Future Chevy Corvette EV will use battery’s heat to extend its range

It’s official: a fully electric Chevy Corvette is coming — with new battery technology to boost its range, acceleration and efficiency.

When it arrives, the battery-electric sports car will benefit from a new energy-recovery feature GM announced on Monday for the Ultium battery platform underpinning its EVs. The upgraded system uses a patented heat pump that GM says will help electric vehicles charge and accelerate faster and boost range by up to 10%.

General Motors will release a hybridized version of its iconic Chevrolet Corvette sports car next year, with a battery-electric model to follow, General Motors President Mark Reuss announced Monday on LinkedIn.

“Yes, in addition to the amazing new Chevrolet Corvette Z06 and other gas-powered variants coming, we will offer an electrified and a fully electric, Ultium-based Corvette in the future,” Reuss posted on LinkedIn. “In fact, we will offer an electrified Corvette as early as next year. Details and names to come at a later date.”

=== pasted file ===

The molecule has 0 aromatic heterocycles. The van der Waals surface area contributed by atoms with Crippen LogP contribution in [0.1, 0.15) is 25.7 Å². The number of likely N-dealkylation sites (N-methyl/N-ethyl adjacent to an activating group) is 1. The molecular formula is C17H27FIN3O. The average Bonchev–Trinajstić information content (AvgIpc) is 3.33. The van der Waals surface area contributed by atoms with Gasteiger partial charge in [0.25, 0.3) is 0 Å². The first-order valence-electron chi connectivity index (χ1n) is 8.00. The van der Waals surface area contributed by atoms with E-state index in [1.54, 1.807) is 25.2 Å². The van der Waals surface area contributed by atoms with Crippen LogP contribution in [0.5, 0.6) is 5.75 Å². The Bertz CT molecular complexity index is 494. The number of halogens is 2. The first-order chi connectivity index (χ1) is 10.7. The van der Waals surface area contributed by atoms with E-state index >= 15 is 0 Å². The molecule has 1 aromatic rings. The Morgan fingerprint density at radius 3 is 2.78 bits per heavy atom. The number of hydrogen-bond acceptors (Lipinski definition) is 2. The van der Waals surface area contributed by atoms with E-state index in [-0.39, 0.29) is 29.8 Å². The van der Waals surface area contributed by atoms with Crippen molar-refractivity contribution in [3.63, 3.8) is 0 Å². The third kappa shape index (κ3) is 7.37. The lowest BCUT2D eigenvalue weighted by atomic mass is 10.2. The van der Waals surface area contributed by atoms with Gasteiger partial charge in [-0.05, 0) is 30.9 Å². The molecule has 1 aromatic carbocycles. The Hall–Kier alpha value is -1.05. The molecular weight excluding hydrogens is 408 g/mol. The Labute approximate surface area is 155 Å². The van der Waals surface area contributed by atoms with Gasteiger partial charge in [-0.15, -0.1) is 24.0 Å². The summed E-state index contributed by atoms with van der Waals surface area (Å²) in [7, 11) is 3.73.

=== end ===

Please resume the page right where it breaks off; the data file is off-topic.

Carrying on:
The new Ultium energy recovery system already powers the automaker’s Hummer EV and Bright Drop EV600 commercial van and will be used in forthcoming all-electric models, including the Hummer SUV and Chevrolet Silverado pickup truck and Blazer SUV.

Reuss described the technology as a “a patented onboard system that takes the heat generated by EV batteries and uses it to warm the cabin, create more efficient charging conditions, and even increase vehicle acceleration.”

The energy saved could be put to use in a number of ways, Lawrence Ziehr, GM’s project manager for Ultium energy recovery. told media in a briefing Friday.

“We could do several things with this energy, including increasing the EV’s range and carrying out electrical functions like heating and even preconditioning our batteries for faster charging and acceleration,” Ziehr said. “For example, we can heat the cabin of our EVs more quickly in cold weather than comparable ICE vehicles.”

These benefits are only possible with a ground-up EV platform like Ultium and not easily done with a retrofit, according to Reuss.

GM has not announced any other details, such as the battery-electric Corvette’s name, price or arrival date.